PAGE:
A DIY Walking Path Through a Marshy Yard
The backyard of our country-in-the-city house (the second house I lived in with my husband Andy) was pretty and lush, but three-quarters of the yard was unusable when we moved in. It was steeply sloped, and a trickle of a stream weaved through the yard, surrounded by marshy areas. A small wooden path had been created at one end giving access to the far corner, otherwise most of the year you would need to wade through mucky ground. Below is the yard before the paths.
We (and by we, I mean mostly Andy) built upon the one small path to construct an extensive DIY walking path through the yard.
The country-in-the-city house was built across from a protected marshland, which was full of great paths through the woods situated on Lake Ontario. Most of the paths were dirt, but in some of the more boggy areas the conservation association had built wooden walkways. The protected marshland was the inspiration to make our own back yard more accessible.
In addition to our new boardwalk path providing access to more of the yard, we also built a peninsula for a hammock swing. The hammock swing on the new platform quickly became a popular spot for hanging out.
The DIY walking path and the ‘landing area’ for the hammock swing made the yard much more useable year round.
There was even a small stream hidden in the marsh, but walking through the yard to get a closer look required tall rubber boots. With the boardwalk as part of the landscape design we can now it is possible to easily access the stream in multiple locations.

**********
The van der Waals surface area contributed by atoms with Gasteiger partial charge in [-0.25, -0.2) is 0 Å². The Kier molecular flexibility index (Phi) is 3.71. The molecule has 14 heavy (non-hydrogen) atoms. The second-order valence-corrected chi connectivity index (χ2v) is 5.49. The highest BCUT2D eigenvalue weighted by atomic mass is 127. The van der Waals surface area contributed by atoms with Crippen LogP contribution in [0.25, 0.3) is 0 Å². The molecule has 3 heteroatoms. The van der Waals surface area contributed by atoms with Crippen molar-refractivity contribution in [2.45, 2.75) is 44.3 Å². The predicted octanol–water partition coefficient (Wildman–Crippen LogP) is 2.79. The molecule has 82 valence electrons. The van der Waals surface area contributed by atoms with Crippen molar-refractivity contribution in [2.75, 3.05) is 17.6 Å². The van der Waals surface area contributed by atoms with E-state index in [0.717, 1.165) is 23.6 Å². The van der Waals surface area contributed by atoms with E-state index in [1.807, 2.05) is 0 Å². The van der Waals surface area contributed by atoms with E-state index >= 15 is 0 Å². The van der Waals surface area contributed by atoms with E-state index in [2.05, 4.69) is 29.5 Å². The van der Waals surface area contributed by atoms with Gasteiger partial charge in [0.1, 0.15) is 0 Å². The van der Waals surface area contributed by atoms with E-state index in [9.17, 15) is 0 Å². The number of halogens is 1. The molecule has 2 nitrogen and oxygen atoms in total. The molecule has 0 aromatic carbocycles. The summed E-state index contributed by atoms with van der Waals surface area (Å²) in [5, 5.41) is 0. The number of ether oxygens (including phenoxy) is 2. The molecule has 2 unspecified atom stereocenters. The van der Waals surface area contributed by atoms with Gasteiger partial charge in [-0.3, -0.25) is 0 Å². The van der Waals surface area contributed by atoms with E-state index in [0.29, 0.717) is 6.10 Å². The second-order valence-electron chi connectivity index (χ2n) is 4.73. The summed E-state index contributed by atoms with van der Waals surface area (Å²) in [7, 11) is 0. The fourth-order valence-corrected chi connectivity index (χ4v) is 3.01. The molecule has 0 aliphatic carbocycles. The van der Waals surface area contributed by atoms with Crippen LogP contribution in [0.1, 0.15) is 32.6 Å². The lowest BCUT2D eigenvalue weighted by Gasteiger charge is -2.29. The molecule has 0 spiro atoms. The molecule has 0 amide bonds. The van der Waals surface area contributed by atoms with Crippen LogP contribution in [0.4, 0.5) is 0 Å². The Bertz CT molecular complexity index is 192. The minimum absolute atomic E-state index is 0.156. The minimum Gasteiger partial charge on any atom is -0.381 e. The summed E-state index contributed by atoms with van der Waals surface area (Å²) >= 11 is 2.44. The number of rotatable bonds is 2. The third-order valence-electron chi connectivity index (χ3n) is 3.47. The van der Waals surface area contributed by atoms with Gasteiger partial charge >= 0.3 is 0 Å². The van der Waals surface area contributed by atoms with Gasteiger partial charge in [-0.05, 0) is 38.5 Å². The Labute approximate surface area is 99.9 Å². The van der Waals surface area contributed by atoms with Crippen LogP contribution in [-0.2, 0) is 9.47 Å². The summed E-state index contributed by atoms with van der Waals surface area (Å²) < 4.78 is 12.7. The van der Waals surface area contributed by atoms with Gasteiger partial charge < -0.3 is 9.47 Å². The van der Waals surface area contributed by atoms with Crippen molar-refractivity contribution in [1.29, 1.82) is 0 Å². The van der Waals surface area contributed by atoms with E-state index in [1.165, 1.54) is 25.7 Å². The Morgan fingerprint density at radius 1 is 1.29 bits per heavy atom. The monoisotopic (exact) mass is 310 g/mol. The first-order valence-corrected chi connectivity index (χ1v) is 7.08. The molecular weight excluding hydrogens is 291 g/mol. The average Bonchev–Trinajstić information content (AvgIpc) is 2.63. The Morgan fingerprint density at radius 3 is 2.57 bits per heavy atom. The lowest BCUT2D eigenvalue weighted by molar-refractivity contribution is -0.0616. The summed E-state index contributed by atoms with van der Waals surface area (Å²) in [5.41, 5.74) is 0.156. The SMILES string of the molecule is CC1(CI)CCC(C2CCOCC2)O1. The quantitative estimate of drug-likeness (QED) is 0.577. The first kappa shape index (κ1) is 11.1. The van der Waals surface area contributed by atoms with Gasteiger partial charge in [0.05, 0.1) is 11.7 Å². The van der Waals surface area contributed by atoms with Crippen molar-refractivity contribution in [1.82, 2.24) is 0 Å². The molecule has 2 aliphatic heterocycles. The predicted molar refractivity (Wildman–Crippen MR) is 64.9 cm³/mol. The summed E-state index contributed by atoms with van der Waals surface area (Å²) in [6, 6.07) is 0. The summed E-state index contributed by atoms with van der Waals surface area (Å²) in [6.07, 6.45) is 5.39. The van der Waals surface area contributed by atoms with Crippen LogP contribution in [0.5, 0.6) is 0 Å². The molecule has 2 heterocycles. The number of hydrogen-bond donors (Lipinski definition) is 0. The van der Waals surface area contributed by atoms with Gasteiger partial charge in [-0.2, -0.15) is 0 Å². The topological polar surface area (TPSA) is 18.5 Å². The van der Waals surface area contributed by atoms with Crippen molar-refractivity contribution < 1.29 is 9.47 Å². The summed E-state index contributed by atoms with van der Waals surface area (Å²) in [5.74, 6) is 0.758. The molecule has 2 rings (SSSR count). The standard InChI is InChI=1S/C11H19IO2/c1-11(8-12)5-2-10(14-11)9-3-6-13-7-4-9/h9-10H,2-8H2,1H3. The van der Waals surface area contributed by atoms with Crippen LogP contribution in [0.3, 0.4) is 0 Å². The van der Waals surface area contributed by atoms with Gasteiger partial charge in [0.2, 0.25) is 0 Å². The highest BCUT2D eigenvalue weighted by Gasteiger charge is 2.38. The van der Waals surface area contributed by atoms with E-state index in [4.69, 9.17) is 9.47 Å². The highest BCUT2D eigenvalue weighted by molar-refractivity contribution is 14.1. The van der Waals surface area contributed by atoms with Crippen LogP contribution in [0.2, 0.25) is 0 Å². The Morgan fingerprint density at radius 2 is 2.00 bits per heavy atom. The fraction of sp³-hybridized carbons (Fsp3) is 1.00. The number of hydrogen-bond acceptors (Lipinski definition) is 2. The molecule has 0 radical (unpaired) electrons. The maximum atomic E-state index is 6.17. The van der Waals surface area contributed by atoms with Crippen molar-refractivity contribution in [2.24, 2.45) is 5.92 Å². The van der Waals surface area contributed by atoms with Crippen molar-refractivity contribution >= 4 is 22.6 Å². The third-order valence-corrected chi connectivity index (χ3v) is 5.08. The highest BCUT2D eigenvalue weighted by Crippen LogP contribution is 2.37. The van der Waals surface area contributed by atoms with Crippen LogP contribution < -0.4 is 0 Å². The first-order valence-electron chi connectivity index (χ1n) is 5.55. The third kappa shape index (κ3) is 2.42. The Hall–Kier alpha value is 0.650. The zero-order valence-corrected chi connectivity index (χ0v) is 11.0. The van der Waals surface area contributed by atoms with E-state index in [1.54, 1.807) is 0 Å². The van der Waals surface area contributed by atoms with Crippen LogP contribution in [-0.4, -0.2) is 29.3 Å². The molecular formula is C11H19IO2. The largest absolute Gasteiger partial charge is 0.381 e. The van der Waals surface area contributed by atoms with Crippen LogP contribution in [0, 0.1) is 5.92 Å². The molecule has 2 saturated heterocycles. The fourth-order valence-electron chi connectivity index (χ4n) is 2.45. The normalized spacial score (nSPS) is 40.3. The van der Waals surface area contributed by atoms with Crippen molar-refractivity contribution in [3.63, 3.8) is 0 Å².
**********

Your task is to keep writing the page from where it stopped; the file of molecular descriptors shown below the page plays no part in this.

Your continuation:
The path also improves access to the DIY treehouse.
Multiple criteria were used as we were developing our design and selecting the materials:
- Aesthetically pleasing
- Low maintenance
- Reuse of existing materials where possible
- Utilize the existing path and steps
- Low cost
- Maximize use of the full yard
- Minimal disruption to existing natural landscape vegetation
- Provide year round access to the yard
- Wide enough for a child to easily maneuver a tricycle
- Provide access and a platform for a hammock swing
- Provide access to a planned DIY treehouse
The final path construction used large logs (left by the previous owners and too wet for burning) as supports, sunk into the ground and resting on beds of gravel for drainage. The stringers were made from 5” x 3” ‘mini ties’ and surfaced with pressure treated 4” x 2” planks. Curves and slopes followed the general contours of the land and with two small ‘bridges’ to span the tiny stream. See below:
Andy developed a design for the muddy area under the hammock swing (see below), and build it in a weekend with some help from a visiting friend (thank you, Ian!).
These pictures were all taken a few years ago when we were living our country-in-the-city house in the Toronto area. Many furious battles were fought and won on these paths. To make this even more ‘using what you have’ would this be a possible use for wooden pallets?